Poveromo: Yup. Did it the other night actually. It was a showcase show and I was closing it out. The audience was only there to see their friend and they were tired by the time I got up. The set was the same jokes that killed opening for Gilbert Gottfried a couple weekends before but I was getting nothing from the audience. There’s one joke in particular that I was thinking of posting on my Instagram as an example of how a joke can crush one night and get crickets the next.
TrunkSpace: Does a receptive and willing audience fuel your fire of funny and help to put you on your game for the rest of your set?
Poveromo: Absolutely. The audience is a far bigger part of the show than they think sometimes. I had a weekend of shows mother’s day weekend, which is notoriously slow. The first night there were only 12 people in the audience but they were 12 people who really loved comedy and came for a good show and we had an absolute blast together. The next night we had about 40 people who you would have thought were taken hostage and forced to watch the show. Those are the nights when it feels like work.
TrunkSpace: What is your most memorable performance experience (good or bad!) that will stick with you for the rest of your career and why?
Poveromo: Hands down, opening up for Jimmy Fallon when I was still a baby comic. It was my first time opening for a national headliner. He was on tour prepping to take over “Late Night with Conan O’Brien” and he had come back to his home club, Bananas in Poughkeepsie, NY. We did five sold out shows together and he couldn’t have been nicer, or funnier. I met his family and they praised my set, which was amazing because I really got a sense that they understood what it’s like for the new guy coming up since Jimmy was so young when he started. Something like that will keep you going for a while.
TrunkSpace: How do you handle hecklers? What approach do you take?
Poveromo: I don’t get a ton of hecklers. Not the hecklers you see comics “battling” it out with on YouTube. I perform all over the country and honestly it doesn’t happen that often. I do engage with the crowd a lot though and when that happens they tend to get overly drunk and chatty but I just handle them in a very playful way. It’s fun watching them dig their own graves.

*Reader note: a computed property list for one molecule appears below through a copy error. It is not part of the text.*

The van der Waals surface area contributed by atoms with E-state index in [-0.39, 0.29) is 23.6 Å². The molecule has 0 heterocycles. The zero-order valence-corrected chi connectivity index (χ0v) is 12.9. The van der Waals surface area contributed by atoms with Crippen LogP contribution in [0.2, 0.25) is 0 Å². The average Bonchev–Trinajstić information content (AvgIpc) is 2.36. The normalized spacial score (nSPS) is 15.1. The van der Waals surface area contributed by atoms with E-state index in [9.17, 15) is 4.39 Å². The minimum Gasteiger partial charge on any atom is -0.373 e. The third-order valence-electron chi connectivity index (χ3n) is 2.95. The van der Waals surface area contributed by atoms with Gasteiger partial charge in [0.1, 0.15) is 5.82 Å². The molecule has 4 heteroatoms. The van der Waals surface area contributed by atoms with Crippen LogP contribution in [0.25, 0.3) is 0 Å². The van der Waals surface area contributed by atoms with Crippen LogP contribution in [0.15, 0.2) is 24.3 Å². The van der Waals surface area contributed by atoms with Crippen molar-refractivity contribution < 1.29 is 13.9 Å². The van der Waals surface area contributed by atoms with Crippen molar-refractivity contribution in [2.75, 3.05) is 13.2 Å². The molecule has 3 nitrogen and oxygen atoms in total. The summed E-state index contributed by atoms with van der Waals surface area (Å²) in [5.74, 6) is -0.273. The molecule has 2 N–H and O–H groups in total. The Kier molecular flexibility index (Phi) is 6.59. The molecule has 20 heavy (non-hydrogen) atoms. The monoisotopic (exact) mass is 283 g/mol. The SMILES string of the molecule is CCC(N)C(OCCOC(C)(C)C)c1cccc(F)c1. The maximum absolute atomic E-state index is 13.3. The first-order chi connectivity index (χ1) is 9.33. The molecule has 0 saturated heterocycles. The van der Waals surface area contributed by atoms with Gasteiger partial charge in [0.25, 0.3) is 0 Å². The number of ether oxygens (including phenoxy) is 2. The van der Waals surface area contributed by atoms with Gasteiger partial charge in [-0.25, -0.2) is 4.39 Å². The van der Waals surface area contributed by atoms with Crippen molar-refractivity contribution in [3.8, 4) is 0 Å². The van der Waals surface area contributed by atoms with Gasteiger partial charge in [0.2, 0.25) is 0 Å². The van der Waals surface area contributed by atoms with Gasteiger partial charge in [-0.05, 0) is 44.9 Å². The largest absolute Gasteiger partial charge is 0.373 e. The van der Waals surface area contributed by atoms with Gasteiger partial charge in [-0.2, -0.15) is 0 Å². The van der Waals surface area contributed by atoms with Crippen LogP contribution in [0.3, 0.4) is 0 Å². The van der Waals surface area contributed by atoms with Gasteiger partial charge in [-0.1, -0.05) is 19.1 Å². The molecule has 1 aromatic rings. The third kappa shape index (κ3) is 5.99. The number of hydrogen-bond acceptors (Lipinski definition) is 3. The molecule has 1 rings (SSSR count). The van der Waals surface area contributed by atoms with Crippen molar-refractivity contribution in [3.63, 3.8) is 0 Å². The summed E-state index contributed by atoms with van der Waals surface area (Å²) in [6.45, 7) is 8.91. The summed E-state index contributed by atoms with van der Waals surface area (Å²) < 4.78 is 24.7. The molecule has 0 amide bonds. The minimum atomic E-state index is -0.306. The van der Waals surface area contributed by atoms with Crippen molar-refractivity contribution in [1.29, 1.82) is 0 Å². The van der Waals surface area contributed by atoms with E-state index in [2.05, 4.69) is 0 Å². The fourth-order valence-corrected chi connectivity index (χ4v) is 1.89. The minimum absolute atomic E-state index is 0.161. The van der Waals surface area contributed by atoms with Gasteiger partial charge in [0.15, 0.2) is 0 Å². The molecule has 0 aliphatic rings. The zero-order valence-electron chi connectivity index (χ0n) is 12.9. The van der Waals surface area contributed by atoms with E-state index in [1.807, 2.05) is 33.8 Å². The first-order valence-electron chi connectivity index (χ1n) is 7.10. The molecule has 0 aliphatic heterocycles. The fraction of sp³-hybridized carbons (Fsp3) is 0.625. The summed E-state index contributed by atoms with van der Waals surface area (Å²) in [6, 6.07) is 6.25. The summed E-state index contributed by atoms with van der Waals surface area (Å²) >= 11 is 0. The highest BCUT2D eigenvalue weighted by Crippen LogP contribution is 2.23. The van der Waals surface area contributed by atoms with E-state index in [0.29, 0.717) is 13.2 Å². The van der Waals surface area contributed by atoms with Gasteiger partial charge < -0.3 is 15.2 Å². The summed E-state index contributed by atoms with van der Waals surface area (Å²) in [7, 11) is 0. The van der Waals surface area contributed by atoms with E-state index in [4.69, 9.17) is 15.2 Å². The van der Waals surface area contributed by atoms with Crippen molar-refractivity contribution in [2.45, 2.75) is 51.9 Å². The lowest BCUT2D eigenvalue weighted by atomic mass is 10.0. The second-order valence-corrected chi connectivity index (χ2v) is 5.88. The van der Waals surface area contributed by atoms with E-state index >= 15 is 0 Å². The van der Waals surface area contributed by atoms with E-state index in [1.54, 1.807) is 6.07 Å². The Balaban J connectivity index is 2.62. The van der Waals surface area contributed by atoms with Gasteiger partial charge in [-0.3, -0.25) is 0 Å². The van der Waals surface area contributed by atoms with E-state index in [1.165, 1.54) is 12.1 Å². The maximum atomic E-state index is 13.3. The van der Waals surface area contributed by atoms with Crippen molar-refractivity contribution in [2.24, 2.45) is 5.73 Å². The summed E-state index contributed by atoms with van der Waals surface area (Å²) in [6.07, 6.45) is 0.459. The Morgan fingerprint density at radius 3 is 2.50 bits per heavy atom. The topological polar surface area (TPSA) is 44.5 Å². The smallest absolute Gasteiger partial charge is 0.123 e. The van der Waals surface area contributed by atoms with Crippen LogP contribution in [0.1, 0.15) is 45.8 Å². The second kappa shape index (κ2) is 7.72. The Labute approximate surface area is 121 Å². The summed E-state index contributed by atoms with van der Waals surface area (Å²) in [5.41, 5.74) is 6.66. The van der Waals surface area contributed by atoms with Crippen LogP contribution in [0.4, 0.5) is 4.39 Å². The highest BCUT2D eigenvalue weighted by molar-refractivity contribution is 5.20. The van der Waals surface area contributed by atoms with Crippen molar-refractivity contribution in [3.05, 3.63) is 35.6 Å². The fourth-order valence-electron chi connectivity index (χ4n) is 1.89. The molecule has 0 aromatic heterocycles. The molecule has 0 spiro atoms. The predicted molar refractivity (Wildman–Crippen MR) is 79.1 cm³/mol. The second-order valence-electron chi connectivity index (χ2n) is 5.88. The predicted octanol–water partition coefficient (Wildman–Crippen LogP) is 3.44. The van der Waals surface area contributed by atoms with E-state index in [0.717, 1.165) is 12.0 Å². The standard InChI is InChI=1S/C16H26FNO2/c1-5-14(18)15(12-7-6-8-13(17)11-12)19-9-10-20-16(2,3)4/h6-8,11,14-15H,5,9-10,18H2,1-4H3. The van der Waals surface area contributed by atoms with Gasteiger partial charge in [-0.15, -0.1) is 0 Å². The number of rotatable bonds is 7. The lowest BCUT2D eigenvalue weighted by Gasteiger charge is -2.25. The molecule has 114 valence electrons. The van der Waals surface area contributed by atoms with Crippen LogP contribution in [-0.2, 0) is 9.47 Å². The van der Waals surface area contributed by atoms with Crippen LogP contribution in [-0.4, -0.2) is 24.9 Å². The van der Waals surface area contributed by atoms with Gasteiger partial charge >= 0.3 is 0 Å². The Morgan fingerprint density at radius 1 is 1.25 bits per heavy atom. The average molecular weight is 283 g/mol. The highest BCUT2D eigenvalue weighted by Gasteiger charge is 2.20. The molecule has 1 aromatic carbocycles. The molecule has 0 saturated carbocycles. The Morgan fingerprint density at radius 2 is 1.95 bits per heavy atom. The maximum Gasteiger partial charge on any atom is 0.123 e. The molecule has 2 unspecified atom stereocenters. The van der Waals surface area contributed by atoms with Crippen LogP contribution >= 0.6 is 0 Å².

TrunkSpace: What are your thoughts on the stand-up landscape in 2018? Are you optimistic for the future of live comedy?
Poveromo: Stand-up comedy is more important now than it’s ever been. We need comedians who are willing to push limits, cross lines, and take us to places that make us uncomfortable and laugh at the same time. We’re in Trump’s America right now, and in that America it really does seem like comics are the only ones able to cut through all the bullshit and get to what’s really going on in the world. He seems to have forced both sides of the isle into their corners to the point where liberals can no longer tell the difference between jokes and statements, while conservatives have cornered the market on the victim game. It’s kind of a weird time for comedy, though I’m staying optimistic. There’s that whole Samantha Bee thing going on right now and she’s brilliant and funny, but I really wish she hadn’t apologized for the joke about Ivanka. She apologized and called it inappropriate. Comedians are supposed to be inappropriate. Racist? No. Inappropriate? Yes. In her case, it’s her job to be inappropriate while making a point. If there’s people who can’t comprehend that, fuck’em. You know? There’s a reason why entertainers, especially comedians, don’t work at the Gap. If we wanted to let the cul-de-sac culture dictate what we do and say the rest of our lives, that’s where we’d be.
TrunkSpace: Finally, who do YOU find funny?
Poveromo: I could list a bunch of famous comics who I and everyone else I know admire here, but they get enough press. I’ve got a lot of close friends in comedy and because we’re always working the clubs and the road we don’t get to see each other a lot, but when we do it’s a blast. Just recently I got to hang out with one of my closest friends and big brothers in comedy, Joe Starr, who came to watch me at Governor’s and wound up doing two guest sets – showing us all how the fuck it’s done. Another close friend of mine, Carole Montgomery, is in Los Angeles right now touring her stand-up show, “Women Of A Certain Age,” which is incredibly funny so if you get the chance, go see it! I just got to meet and work with Taylor Tomlinson for the first time who is fucking hysterical. Then there’s my friends Joanne Filan, Ryan Metzger, Vinnie Nardiello, Ty Raney, Jess Alaimo – who are all great comics from Jersey.